Then someone else says that we seek to turn down the outside world. Sometimes it’s so hard, even right now, right, to turn down what’s going on in the outside so that we can be in the moment of just this space that we’re in, right? Because I venture to guess that some of you are … I can just say that me. Right now while I’m speaking, while I’m here presenting, I’m preparing my niece to get ready to go to Milwaukee and my dad because my aunt died and so we’re going to go to her funeral. I’m thinking about what do I need to do, like we’re all … But I’m working very hard to be in this moment and when we’re engaging schools and when we’re engaging in community, I think we owe it to the people that we serve and the people that we are interacting with that we are staying engaged and that we are living in that moment.

Shantay McKinily:

So you actually hit … I would offer that maybe at the beginning of your class you share … If you have a class of maybe … Because I was a principal of a K to 8 so I think third graders would be able to really, and second graders you can change some of the language or you can break down the language, but third grade you can really … Up until high school, you can start off your year just really thinking and looking at this poem and dissecting it because this is the space you want to create in your classrooms, right? So next slide.

Shantay McKinily:

So what’s the ingredients for a healthy learning environment? So when we’re trying to think about this whole list of-

Speaker 3:

[inaudible 00:16:57] bus rider. So this is-

Angelique Kane:

Hey, I just want to invite everyone to mute if you are not speaking.

Speaker 3:

[inaudible 00:17:10] why would he change if he’s at the same school? Oh, so one in the morning.

Angelique Kane:

Okay. So I muted everyone and Shantay, you can pick it back up.

Shantay McKinily:

I’m so sorry for that. I apologize. So what’s the ingredients for a healthy learning environment? A healthy learning community? What I want to do is I want you guys to … Whatever you think should be some of the ingredients, some of the nutrients of a healthy learning environment, I want you to list those things in the chat and then Angelique will kind of share them out to us because I really want your input on what you think is going to create a healthy learning environment that has a big robust community and parent engagement program in it, right, so where everyone is respected. So I want you to give me your ingredients and then I’ll tell you mine.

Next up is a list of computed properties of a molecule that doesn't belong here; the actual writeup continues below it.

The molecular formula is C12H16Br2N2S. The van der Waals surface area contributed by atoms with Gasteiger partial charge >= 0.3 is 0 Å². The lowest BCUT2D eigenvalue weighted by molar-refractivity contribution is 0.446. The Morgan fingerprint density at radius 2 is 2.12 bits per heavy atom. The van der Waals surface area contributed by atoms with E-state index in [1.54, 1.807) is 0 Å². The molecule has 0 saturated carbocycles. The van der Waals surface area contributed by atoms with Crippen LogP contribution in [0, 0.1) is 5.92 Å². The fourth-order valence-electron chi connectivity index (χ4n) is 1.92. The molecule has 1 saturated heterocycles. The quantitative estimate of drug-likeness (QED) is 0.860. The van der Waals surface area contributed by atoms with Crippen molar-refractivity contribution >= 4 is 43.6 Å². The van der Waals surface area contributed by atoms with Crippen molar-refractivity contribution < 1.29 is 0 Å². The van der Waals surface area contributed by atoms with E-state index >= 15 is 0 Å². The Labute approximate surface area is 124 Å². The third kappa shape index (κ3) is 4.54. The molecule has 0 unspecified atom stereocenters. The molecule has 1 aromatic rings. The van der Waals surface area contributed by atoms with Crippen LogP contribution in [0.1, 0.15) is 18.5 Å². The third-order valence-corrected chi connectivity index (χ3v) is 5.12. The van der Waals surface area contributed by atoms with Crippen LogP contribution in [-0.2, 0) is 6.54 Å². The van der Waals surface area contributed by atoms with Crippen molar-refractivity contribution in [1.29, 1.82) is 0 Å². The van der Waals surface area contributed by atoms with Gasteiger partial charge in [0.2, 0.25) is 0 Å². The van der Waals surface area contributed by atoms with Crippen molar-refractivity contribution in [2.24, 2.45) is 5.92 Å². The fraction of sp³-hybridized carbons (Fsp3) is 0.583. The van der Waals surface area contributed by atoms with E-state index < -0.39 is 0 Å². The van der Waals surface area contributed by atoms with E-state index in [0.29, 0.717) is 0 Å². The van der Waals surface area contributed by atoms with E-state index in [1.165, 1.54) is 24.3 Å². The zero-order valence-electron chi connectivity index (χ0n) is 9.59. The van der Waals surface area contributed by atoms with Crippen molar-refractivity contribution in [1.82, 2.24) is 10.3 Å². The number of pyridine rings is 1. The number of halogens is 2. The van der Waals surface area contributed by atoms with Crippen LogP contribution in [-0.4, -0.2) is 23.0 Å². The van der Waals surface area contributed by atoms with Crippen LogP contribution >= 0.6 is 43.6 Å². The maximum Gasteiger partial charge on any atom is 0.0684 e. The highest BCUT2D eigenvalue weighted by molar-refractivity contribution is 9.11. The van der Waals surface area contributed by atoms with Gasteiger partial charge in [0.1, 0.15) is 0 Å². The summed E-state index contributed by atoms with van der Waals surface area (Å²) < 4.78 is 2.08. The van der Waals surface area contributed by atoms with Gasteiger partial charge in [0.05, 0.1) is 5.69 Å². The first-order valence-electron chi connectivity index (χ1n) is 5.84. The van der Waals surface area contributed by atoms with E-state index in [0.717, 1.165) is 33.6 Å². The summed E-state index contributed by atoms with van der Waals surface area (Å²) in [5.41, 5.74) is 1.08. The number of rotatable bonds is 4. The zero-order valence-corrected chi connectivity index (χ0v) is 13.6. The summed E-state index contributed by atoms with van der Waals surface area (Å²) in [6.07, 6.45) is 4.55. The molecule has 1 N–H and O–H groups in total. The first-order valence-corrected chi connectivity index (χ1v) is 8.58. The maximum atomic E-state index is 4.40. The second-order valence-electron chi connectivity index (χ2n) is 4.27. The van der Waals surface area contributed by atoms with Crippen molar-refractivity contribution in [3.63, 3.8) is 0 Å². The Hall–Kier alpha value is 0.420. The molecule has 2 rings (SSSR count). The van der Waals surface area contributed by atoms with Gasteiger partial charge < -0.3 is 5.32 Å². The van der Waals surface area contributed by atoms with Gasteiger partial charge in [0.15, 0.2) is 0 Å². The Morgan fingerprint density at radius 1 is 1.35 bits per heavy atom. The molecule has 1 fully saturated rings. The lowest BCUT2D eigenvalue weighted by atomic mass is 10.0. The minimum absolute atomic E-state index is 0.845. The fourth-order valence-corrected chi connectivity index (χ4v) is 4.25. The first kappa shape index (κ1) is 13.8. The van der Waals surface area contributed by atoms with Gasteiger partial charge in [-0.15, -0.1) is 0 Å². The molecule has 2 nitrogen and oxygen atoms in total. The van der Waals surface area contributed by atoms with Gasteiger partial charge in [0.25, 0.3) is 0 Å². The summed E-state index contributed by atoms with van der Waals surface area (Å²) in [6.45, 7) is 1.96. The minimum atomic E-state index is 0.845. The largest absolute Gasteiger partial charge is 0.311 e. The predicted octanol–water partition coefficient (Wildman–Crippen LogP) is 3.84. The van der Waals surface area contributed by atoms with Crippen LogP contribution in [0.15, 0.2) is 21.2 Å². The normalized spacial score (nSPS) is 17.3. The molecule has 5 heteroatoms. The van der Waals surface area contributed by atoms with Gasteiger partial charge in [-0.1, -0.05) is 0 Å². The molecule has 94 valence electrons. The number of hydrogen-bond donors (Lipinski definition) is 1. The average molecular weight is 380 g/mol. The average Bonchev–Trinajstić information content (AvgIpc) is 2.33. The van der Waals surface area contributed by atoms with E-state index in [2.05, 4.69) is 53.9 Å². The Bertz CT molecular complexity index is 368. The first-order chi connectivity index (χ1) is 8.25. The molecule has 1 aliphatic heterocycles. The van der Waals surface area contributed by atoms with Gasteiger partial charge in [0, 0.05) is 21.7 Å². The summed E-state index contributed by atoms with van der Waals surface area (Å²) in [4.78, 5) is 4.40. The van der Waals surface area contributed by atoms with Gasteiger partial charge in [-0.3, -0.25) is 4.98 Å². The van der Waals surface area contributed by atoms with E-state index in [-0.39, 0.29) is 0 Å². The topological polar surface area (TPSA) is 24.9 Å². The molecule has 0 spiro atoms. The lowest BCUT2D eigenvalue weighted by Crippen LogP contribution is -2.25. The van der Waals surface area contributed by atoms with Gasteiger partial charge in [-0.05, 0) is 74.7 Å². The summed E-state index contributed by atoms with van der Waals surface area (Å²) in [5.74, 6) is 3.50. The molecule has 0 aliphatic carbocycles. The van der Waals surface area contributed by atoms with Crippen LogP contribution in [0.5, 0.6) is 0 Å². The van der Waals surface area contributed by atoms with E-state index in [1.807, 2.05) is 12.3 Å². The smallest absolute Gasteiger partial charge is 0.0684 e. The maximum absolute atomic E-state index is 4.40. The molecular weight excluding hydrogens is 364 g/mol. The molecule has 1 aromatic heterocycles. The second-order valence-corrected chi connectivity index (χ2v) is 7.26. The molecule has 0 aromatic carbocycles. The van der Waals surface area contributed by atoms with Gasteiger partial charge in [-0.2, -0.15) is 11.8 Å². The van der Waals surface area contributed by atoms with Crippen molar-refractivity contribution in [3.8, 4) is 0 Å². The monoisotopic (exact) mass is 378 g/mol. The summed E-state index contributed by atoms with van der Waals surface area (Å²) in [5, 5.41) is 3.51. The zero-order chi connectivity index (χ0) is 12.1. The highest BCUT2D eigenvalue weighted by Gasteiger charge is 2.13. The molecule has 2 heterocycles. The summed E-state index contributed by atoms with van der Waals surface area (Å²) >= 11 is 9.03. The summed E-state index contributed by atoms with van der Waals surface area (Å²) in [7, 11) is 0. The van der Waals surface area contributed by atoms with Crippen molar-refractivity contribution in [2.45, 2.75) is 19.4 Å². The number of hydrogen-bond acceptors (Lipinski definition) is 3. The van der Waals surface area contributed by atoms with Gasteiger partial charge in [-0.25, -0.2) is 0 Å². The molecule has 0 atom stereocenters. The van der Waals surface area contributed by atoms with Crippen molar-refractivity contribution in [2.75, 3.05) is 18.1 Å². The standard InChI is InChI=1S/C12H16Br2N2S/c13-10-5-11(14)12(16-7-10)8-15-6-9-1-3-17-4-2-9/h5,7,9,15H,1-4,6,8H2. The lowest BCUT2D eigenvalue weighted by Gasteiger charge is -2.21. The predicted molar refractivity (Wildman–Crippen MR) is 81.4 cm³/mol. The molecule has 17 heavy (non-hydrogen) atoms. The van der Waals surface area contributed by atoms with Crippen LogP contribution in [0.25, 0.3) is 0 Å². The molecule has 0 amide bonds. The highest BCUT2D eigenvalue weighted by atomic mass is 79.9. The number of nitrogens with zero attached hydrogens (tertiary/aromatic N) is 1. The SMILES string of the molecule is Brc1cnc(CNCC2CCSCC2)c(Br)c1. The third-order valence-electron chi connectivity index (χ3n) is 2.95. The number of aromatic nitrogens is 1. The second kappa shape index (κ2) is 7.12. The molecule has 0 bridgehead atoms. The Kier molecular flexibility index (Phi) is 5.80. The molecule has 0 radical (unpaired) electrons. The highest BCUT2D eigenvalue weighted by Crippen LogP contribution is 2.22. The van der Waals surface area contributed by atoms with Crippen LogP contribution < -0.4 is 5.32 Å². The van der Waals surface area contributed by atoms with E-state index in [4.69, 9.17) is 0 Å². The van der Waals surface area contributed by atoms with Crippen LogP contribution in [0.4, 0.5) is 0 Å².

Shantay McKinily:

So I’m going to give everybody like one or two minutes to do that.

Shantay McKinily:

(silence)

Angelique Kane:

So the answers are starting to come in and I’m going to ahead and start reading them.

Shantay McKinily:

Thank you.

Angelique Kane:

Good listening skills. Embracing … Oh, they’re coming in fast. Embracing different cultures. The ability to listen to what a person is telling you. Accepting of multiple truths. Being open to differences, including different experiences. Empowerment. Education. Equity. First, being warm and welcoming to all so that each parent and child feels cared for and special. Making all children feel valued. Sensitivity and understanding. Being present in the moment and listening. Trust. Two way communication and relationship. Respect for everyone’s culture. Being empathetic. Acceptance in regards to diversity, culture, customs, and views. Being open minded. Engaging and empowering. Listening to hear without listening to react or respond. Respecting people for who they are. Having an asset based view of others. Diversity adds flavor. Acceptance of all. Equity. Advocacy. Empowerment. Respect. Being careful not to talk down to anyone. Y’all are on something today.